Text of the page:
It may be difficult or impossible to imagine the true timbre and impact of singers recorded in the prewar era, but it's what we can actually HEAR, not what we have to imagine, that enables us to make judgments about their capabilities, and that gives those who appreciate the fine points of vocal technique and style a great deal of pleasure. Speaking for myself, what I get from hearing a master singer such as Battistini or Caruso is often something beyond pleasure. It's a glimpse into a wonderful musical and cultural milieu otherwise inaccessible, and very precious.
    Last edited by Woodduck; Oct-29-2019 at 21:35.

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  8. #186
    Senior Member howlingfantods's Avatar
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    Quote Originally Posted by DavidA View Post
    You're probably right. I was speaking personally not having had much contact with his recordings.
    Bastianini is great as Carlo in Forza, Rodrigo in Don Carlo, Di Luna in Trovatore. He tends to sound a little bored in the Dad baritone roles like Germont, he tends to be best in stirring and heroic or antiheroic roles like Rodrigo and Carlo. I like his Rigoletto a little more than you do--I think there's loads of good singing on that disc, although I'll concede there are times when he's under-emotive.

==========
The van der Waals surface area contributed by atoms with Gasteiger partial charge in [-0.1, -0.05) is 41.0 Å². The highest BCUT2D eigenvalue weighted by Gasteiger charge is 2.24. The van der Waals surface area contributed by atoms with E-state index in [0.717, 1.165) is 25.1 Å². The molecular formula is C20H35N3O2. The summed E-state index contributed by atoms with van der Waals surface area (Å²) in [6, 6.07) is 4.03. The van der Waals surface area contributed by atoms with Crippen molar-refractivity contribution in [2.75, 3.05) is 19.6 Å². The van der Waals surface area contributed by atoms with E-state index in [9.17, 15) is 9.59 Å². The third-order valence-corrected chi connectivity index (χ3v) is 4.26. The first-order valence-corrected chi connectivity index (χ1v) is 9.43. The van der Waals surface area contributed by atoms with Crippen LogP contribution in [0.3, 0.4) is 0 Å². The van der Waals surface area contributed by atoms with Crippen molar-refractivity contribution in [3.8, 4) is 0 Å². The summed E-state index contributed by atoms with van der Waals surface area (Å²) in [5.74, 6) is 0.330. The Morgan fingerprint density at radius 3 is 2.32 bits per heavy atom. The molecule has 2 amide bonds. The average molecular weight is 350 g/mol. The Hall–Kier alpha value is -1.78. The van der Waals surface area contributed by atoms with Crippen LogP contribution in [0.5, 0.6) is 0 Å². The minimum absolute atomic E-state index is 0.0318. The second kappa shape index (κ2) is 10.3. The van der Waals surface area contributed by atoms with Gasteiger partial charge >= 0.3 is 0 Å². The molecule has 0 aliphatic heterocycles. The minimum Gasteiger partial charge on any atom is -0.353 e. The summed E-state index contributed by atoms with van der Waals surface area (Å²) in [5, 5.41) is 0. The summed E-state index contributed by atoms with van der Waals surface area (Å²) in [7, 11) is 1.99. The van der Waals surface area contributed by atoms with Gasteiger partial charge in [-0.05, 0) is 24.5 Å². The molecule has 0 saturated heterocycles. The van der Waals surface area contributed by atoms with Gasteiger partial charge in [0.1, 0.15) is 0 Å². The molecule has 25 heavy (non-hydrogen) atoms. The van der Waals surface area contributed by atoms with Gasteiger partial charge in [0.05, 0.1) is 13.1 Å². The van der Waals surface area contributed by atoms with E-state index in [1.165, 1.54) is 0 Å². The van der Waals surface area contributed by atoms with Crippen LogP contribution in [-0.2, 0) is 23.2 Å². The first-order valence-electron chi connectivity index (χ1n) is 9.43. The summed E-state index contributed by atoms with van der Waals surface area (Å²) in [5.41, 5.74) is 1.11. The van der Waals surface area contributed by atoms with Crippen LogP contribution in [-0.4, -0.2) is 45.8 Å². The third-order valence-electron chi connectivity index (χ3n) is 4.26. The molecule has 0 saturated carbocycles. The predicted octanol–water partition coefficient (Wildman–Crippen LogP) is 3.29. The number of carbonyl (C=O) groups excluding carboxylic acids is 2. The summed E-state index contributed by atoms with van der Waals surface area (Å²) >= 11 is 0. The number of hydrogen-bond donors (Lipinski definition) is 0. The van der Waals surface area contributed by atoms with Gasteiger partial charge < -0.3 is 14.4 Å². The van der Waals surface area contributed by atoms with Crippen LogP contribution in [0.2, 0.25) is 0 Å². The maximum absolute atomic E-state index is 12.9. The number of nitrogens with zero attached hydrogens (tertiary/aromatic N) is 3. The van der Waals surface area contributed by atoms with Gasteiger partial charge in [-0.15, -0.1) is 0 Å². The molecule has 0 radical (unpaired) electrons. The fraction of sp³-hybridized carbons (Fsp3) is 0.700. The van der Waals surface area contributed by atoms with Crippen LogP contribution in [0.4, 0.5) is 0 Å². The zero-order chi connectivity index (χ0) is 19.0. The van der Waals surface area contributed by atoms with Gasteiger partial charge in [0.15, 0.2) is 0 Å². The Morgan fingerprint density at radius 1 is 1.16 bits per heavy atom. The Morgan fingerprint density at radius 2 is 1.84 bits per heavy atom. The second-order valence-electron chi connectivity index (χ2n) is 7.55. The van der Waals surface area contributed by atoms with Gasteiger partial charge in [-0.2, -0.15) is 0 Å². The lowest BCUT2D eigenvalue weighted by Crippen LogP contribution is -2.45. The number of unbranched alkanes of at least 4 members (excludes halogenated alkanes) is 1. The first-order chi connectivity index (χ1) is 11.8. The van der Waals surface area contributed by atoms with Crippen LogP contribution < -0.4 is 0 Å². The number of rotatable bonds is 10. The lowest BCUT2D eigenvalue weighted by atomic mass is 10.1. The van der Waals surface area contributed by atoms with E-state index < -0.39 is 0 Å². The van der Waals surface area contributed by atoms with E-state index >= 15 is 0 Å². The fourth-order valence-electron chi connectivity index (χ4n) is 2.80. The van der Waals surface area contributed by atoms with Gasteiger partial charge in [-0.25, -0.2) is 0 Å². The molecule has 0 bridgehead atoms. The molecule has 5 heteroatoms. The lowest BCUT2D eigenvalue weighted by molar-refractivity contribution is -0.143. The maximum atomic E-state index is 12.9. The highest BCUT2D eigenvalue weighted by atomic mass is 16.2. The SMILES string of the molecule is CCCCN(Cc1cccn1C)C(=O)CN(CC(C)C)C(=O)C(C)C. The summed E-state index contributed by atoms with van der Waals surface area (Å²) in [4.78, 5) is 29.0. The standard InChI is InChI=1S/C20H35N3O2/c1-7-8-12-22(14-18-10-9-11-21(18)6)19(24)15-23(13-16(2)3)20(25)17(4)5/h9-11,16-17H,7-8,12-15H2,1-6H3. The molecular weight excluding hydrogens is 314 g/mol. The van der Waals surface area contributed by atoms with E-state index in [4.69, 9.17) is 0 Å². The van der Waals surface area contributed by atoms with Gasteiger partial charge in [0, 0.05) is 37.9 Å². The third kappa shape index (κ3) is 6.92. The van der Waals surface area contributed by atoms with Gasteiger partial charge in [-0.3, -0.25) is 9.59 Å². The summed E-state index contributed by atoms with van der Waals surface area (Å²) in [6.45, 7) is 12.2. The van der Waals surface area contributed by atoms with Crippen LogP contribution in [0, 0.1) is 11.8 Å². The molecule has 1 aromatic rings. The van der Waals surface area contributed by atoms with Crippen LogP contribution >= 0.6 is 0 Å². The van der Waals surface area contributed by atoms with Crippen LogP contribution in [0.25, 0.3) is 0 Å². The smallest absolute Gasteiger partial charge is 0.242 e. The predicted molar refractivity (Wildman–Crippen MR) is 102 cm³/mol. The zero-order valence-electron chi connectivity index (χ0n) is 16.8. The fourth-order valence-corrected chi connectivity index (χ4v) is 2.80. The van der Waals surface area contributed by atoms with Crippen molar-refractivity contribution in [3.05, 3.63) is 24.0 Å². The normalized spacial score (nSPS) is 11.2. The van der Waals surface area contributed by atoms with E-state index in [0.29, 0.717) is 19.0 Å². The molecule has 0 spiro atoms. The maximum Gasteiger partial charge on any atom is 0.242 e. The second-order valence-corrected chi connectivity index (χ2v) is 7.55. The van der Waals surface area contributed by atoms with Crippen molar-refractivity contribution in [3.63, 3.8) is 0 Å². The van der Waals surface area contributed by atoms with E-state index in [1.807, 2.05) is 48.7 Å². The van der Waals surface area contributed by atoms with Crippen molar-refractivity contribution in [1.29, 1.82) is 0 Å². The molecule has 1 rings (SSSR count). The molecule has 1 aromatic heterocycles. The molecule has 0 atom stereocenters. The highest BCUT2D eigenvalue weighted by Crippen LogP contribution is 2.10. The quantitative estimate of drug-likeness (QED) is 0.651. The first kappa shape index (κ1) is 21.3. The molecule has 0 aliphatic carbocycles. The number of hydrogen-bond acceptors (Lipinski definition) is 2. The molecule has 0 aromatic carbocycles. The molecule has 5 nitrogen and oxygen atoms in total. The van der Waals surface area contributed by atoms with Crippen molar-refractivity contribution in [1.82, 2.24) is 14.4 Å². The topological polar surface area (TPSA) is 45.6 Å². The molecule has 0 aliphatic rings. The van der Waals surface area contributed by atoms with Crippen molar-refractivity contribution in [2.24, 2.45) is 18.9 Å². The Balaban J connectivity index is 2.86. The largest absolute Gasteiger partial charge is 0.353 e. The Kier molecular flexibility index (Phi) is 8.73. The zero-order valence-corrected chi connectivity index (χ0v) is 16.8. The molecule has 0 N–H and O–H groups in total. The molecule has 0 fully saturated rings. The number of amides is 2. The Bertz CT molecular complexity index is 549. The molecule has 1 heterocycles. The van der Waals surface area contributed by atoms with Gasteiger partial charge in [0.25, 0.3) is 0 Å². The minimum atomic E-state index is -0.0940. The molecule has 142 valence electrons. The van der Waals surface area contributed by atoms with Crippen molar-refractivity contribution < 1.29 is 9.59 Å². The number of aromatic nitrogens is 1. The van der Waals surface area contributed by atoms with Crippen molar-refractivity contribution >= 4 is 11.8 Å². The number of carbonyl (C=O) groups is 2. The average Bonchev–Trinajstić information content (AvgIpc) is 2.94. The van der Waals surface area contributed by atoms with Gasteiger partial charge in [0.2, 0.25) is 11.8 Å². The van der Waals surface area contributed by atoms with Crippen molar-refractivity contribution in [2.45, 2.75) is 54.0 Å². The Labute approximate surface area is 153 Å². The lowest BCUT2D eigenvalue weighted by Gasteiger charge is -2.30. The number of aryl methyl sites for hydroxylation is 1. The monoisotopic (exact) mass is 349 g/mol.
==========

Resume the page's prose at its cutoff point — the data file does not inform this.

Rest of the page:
His technique is less than stellar at times, but he also possessed a uniquely beautiful voice. He started his career as a bass before retraining as a baritone when he was around 30, in the early 1950s, and his voice retained a certain atypical resonance and richness. Over the next decade, he performed on stage in dozens of newly learned baritone roles, which is one of the reasons Culshaw's contention that he simply couldn't learn a role for a studio recording (a far easier task than learning a role for the stage) is extremely implausible.

    His reputation was diminished in the 60s when he continued singing after contracting a throat tumor in 1962, which led to some very uneven performances in the last few years of his life before succumbing to his illness in 1967. Since no one knew of his illness, the assumption was just that he had lost it early before his shocking death at 45 years old made his illness a matter of public knowledge.
    Last edited by howlingfantods; Nov-07-2019 at 19:47.

  9. #187
    Senior Member DavidA's Avatar
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    Quote Originally Posted by howlingfantods View Post
    Bastianini is great as Carlo in Forza, Rodrigo in Don Carlo, Di Luna in Trovatore. He tends to sound a little bored in the Dad baritone roles like Germont, he tends to be best in stirring and heroic or antiheroic roles like Rodrigo and Carlo. I like his Rigoletto a little more than you do--I think there's loads of good singing on that disc, although I'll concede there are times when he's under-emotive.